Commentary: The holiday surprise nobody wants

Commentary: The holiday surprise nobody wants
December 17
00:00 2015

Allison Brown

Guest  Columnist

Julia Garrett had not visited her parents in eight months. The 13-hour drive from Boston to Kernersville passed quickly because she was so happy to be going “home” for the holidays. As she pulled into the driveway, she scanned the well-lit front porch where her mother usually would be waiting, but the porch was empty. When Julia stepped in the front door, she was surprised by the unusual smell lingering in the air. She expected the usual scents of mulled cider and pumpkin pies. It took a few minutes to identify, but the odor of dirty diapers was unmistakable. That was odd; she could not think of anyone in the family who had a new baby. Her mother swooped into the room and wrapped her in hugs. As they separated and Julia got a clear view of her mother’s face, she was startled by how tired her mother looked and by how much she had aged.

Looking into the den, she could see that her dad was in his recliner watching TV, his back to the doorway. She stepped over quickly to face him and received another jolt: he looked terrible. He had lost a lot of weight, there were dark circles under his eyes, his shirt was spotted with food stains, and he seemed to be looking through her rather than at her. Her close proximity informed her that he was the source of the dirty diaper odor. Coming to her side, her mother immediately noticed the smell and walked her dad down the hall to the bedroom, speaking to him as she would one of the grandchildren. Julia stood in shock at the realization that her father was not only incontinent but was losing his awareness and adult capabilities.

In the days that followed, Julia’s mother described the drastic decline in her dad’s mental health after he fell off a ladder and injured his head in the spring. The incontinence issues were only the tip of the iceberg, as her father’s sharp mind entered the foggy confusion of dementia and his caregiving spouse began to reach the end of her rope physically, mentally, and emotionally. Julia realized the situation had reached critical mass in a very short time and if she did not act quickly, her mother’s health could be at risk. This was one surprise Julia wished she could have avoided!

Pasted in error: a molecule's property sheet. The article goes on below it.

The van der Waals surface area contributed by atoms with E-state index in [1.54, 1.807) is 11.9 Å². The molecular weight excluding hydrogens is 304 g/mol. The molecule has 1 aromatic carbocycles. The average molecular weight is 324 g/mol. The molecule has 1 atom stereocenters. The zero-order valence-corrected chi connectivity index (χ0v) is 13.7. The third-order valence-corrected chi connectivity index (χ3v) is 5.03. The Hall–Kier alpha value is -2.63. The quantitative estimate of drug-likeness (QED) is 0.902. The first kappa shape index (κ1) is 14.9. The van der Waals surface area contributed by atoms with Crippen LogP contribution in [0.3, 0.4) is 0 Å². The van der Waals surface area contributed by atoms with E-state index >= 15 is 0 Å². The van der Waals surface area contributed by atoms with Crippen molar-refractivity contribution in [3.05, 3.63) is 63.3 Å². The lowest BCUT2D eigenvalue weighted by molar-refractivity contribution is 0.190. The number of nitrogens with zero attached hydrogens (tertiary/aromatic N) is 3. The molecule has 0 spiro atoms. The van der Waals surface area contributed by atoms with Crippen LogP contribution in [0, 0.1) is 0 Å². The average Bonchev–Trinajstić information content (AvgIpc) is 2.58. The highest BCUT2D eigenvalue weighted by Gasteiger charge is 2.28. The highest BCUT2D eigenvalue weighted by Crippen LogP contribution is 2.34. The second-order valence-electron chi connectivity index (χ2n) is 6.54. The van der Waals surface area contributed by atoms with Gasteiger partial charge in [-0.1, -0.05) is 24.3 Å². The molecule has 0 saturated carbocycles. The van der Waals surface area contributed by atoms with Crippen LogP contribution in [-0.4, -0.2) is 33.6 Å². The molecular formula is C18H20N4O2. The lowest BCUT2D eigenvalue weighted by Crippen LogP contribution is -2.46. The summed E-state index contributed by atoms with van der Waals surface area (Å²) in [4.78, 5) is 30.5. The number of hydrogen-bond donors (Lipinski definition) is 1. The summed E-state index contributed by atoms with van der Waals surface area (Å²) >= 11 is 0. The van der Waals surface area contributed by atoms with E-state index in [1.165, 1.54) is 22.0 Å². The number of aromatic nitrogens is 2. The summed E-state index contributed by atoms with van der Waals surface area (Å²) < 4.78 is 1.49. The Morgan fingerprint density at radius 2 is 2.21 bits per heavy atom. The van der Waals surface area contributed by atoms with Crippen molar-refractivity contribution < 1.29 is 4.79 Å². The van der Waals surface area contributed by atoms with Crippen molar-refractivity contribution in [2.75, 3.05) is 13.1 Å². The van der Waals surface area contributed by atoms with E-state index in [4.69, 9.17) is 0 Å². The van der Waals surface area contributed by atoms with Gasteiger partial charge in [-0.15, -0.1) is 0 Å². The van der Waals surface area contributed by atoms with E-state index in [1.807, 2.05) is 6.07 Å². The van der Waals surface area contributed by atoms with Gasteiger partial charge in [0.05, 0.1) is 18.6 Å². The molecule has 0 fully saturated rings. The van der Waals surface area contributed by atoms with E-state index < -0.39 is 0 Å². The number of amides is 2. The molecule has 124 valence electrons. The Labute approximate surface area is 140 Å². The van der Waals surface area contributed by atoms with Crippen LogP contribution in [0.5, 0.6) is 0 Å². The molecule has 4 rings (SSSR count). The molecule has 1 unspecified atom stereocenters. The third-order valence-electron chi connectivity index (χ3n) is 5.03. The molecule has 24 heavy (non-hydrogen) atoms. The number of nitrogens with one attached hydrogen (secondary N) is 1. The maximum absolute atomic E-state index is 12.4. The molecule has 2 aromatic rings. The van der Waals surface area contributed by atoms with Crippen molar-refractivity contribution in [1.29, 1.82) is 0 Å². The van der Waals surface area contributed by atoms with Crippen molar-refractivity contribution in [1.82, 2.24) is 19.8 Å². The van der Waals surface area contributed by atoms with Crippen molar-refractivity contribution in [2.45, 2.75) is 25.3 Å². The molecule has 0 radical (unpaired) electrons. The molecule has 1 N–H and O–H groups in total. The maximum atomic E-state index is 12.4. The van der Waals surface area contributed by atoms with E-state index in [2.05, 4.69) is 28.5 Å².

This month, many people will travel to visit older family members for the holidays and have a surprising experience similar to Julia’s. They will observe drastic changes in abilities, attitudes, and behaviors in the person whose health has declined and in the person who is providing care. Without a reliable point of reference, they may make incorrect conclusions about the situation and about the alternatives for solutions.

Navigating the options for care and support of aging adults is like entering a maze, where false turns mean lost time and setbacks in opportunities for improvements in health and wellbeing.

Fortunately for Julia Garrett and her parents, a quick Google search led them to local resources for information about dementia, in-home care, family caregiver support programs, home-delivered meals, Medicare and Medicaid, adult day care, Veterans services, and many other long-term support services, many of which they did not know existed.

For most people, this kind of holiday “surprise” is inevitable. The experts know that you will need many services to support both caregivers and care recipients so they can age in place with dignity and independence. In the 12-county Piedmont Triad region, the Area Agency on Aging partners with more than 60 agencies that provide an array of services authorized by the Older Americans Act to assist older adults, persons with disabilities, and their caregivers.

To learn more about supports for maintaining independence and aging at home, contact these “lead agencies” in each county:

Davidson: Davidson County Department of Senior Services, (336) 242-2290

Forsyth: Senior Services, Inc. (Winston-Salem), (336) 725-0907

Guilford:  Senior Resources of Guilford, (336) 373-4816

Randolph: Randolph County Senior Adults Association, (336) 625-3389; 1 (800) 252-2899

To learn more about long-term care opportunities, such as assisted living or skilled nursing care, call the Area Agency on Aging at 336-904-0300 and ask for the “Ombudsman” assigned to the county in which your loved one resides. Visit and select “Area Agency on Aging,” then scroll down to the “Funded Partners” link for a comprehensive list of resources in each county.

Allison Brown, program planner for aging for the Piedmont Triad Regional Council Area Agency on Aging, joined the agency in 2012. She works with the nonprofit and local government sectors. 

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